kaiserd

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The primary reasons for the failure of the V-1000/ VC-7 were not as simple as lack of money (though the relative lack of previous research and engineering experience versus US industry, which would have required more spending earlier, was a critical factor).
It’s the classic UK post war aviation story of technical and economic overreach aided by mismanagement at industry, ministry and political levels which later becomes a finger pointing/ blame deflecting exercise and which ends up as a stab-in-the-back narrative for those with particular biased axes to grind (with biased axes being some of the most difficult and time consuming axes to grind).
 

Hood

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It seems to be a sensible business decision to spend some money scheming civil variants of expensive large structure.
1953: all 3 V-Bombers have passed from DO into Flight Test. BOAC has Comet 1 in Service, Comets 2 and 3 coming along. US has nothing yet. Clear opportunity. But...

It is conventional wisdom now, and I suppose then, that successful (economic, reliable) airliners do not stem from bombers. BOAC would say: see Stratocruiser, its engine and systems. If that is so, if every Module 101 for Design courses says so...

Why did GR.Edwards attempt VC7-from-Valiant, knowing the weight challenge? Why did Sir Roy Dobson allow Avro to waste their time? or Sir Fred HP?

The simple answer is; because of OR.318 and the Air Staff's desire for a jet transport to support the V-Bomber force. The MoS had stipulated it must be based on an existing design so naturally DH sent in a Comet, Bristol a Britannia, Saro the Princess and everyone else threw in V-Bomber derivatives (even the Sperrin).

It was therefore natural for the companies to think "what if we replaced the troop seats with airliner seats and added some sound insulation?" It looked like an easy win, whoever won OR.315 (technically OR.315 was issued after the selection process - hence the bog up it became) had a ready made long-range jet airliner.

Sadly they overlooked some major factors, which the MoS assessments picked up even before BOAC looked at the offerings:
- noise, even for troop carriers the noise in the rear cabins next to the exhausts was too high
- the cabin widths were the wrong size, some were too cramped and others too wide for four-abreast seating yet not wide enough for five-abreast. Boeing of course did triple diameter changes on its 367-80/KC-135/707. British manufacturers (and MoS and Treasury) were loath to fork out on two sets of jigs.
The cabin ceilings were too high too, again Boeing had this issue with the 747, being developed from CX-HLS.
- the cabin floors were strengthened to lug around jeeps and Olympus engines, so structure weight was always going to be a problem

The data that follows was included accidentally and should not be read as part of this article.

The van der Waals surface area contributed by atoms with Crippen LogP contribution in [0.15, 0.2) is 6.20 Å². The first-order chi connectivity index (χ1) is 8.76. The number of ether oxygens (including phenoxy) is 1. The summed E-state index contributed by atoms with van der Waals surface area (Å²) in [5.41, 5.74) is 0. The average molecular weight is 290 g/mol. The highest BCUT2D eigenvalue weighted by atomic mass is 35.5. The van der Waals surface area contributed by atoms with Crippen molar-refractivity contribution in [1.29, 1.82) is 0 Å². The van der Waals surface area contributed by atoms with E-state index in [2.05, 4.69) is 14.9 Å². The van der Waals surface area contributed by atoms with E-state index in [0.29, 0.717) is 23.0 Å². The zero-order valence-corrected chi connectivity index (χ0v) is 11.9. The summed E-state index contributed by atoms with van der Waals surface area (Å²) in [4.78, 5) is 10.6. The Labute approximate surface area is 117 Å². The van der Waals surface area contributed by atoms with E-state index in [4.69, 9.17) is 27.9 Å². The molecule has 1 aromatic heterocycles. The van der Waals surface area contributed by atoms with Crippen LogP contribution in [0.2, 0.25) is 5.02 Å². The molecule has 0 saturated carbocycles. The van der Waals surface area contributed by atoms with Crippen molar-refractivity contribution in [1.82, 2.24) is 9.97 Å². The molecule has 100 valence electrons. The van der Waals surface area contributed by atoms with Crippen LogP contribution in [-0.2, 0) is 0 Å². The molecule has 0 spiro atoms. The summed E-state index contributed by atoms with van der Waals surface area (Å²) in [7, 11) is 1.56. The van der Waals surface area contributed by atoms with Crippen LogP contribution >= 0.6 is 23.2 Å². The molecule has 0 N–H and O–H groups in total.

- nobody had actually asked what BOAC wanted, industry just wanted to flog them a civilianised OR.315 transport (the MoS also rubbing its hands regarding amortisation of costs). BOAC had no real desire to pick up the V.1000 (or any of the OR.315 competitors), the VC.7 was largely a Vickers charade. Edwards made a lot of noise about losing the trans-Atlantic airliner market but really Vickers having designed the Viscount from scratch should have realised a lash-up job was never going to work.

The Avro 718 (Atlantic) was quickly eliminated due to take-off performance, the choice was H.P.96 or the Vickers 716. The former had better operating economics, the latter more growth potential. BOAC felt the 716 was the better choice, the RAF followed suit to enable a common design and begat the V.1000. BOAC was nervous and quickly jumped to the Comet 3.

My article on OR.315 which goes into more depth can be found here:
https://www.secretprojects.co.uk/conversations/v-1000.25990/#convMessage-28245
 

kitnut617

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The main problem with the Atlantic as all the concept drawings and diagrams I've seen show, is the front spar which protrudes above the cabin floor. This spar is about a 3rd of the way down the fuselage from the front, and effectively prevents the aircraft being used as a transport using cargo pallets. Quite obvious when you're building a model of it.
But I've discovered that it doesn't have to be there, but the reason it is there is because Avro wanted to use as much of the Vulcan wing as possible. But the spars in the Vulcan wing are there because of the requirement for the bomb bay, and the spars are also the front and back ends of the bomb bay. The discovery (or 'light bulb moment') I had, was the Atlantic didn't need a bomb bay and so the front spar didn't need to be where it is. It could have had multiple spectacle spars in it's place with the main front spar actually being at the engine fronts.
In this CAD sketch I did, I found the depth of the wing chord where the engine fronts are located was actually close to top of cabin floor to bottom of fuselage. Of course it could have been the quirks of the kit I was using, the old Airfix Vulcan. Middle photo shows the inner wing cut off the fuselage and in the last photo you can see I made a couple of jig pieces to hold the inner wing in place to the fuselage so I could develop the wing fuselage connection, the front jig is where the engine fronts are -- at least on the kit it is but the Flight cutaway drawings I used for reference seem to confirm this.